Wow, more baseless claims. I will not accept your profession without proof, which I'm not recommending that you post here due to the personal information involved. So it would be better if you stop while you're ahead.



Most weather balloons are expendable and go on a one-way trip, upward, until they burst.

This is not the case with these balloons. Are you familiar with the Roswell incident? During the investigation a material was found that seemed to be tin foil, but was virtually indestructible. It was dubbed "memory foil", because when crushed it warped back into a sheet-like foil. Funnily enough, Roswell was waved off by government officials as a "weather balloon" crash. Many took this as a fake explanation to hide the fact that they found an alien spacecraft, but those people would be wrong. It was a weather balloon, and it was made from the same material that they are currently made from: memory foil.
So about that roswell incident... http://en.wikipedia.org/wiki/Roswell_UFO_incident

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Lemmiwinks

  • 2161
  • President of the Non-Conformist Zetetic Council
Re: Is Google in on it?
« Reply #36 on: January 15, 2015, 03:27:26 PM »
Do you have any idea how many people Google employs? Clearly not. It is actually a matter of public record, and you can Google it.  :P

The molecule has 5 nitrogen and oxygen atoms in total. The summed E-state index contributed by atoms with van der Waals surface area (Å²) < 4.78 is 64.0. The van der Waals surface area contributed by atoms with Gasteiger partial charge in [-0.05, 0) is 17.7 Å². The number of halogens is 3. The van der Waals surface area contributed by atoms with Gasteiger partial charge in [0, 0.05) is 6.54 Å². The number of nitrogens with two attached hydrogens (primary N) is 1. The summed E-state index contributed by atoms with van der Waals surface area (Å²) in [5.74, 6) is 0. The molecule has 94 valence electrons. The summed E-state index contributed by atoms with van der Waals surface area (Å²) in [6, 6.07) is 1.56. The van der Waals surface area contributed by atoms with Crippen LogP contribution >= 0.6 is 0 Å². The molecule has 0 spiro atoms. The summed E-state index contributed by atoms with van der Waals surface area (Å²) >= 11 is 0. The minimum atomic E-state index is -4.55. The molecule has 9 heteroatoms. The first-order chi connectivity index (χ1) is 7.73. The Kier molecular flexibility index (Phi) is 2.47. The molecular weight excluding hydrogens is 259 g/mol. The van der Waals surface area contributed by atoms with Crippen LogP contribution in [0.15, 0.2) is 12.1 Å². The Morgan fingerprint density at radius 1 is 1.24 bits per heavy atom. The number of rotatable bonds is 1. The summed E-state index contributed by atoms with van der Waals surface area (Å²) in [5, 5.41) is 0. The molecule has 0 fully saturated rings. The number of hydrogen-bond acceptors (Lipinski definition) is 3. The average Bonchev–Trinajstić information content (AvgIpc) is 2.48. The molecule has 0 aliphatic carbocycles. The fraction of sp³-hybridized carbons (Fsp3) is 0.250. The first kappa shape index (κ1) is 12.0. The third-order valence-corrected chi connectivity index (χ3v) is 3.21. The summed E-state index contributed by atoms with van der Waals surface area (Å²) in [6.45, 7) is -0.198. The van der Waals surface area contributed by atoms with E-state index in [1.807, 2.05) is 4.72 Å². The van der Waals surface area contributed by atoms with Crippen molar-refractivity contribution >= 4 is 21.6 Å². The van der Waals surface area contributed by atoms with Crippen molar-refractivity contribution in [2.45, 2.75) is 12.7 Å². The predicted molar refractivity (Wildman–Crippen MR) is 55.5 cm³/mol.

And when you see the figure, it's really not so baseless after all. It's not like I'm claiming to be an astronaut or something.

It's just occurred to me, if I said I worked for Lulu's Sandwich Shop, Vauxhall would undoubtedly accept it without question. Even though that establishment only has four employees, making the probability that I work there much smaller.

Wow, more baseless claims. I will not accept your profession without proof, which I'm not recommending that you post here due to the personal information involved. So it would be better if you stop while you're ahead.



Most weather balloons are expendable and go on a one-way trip, upward, until they burst.

This is not the case with these balloons. Are you familiar with the Roswell incident? During the investigation a material was found that seemed to be tin foil, but was virtually indestructible. It was dubbed "memory foil", because when crushed it warped back into a sheet-like foil. Funnily enough, Roswell was waved off by government officials as a "weather balloon" crash. Many took this as a fake explanation to hide the fact that they found an alien spacecraft, but those people would be wrong. It was a weather balloon, and it was made from the same material that they are currently made from: memory foil.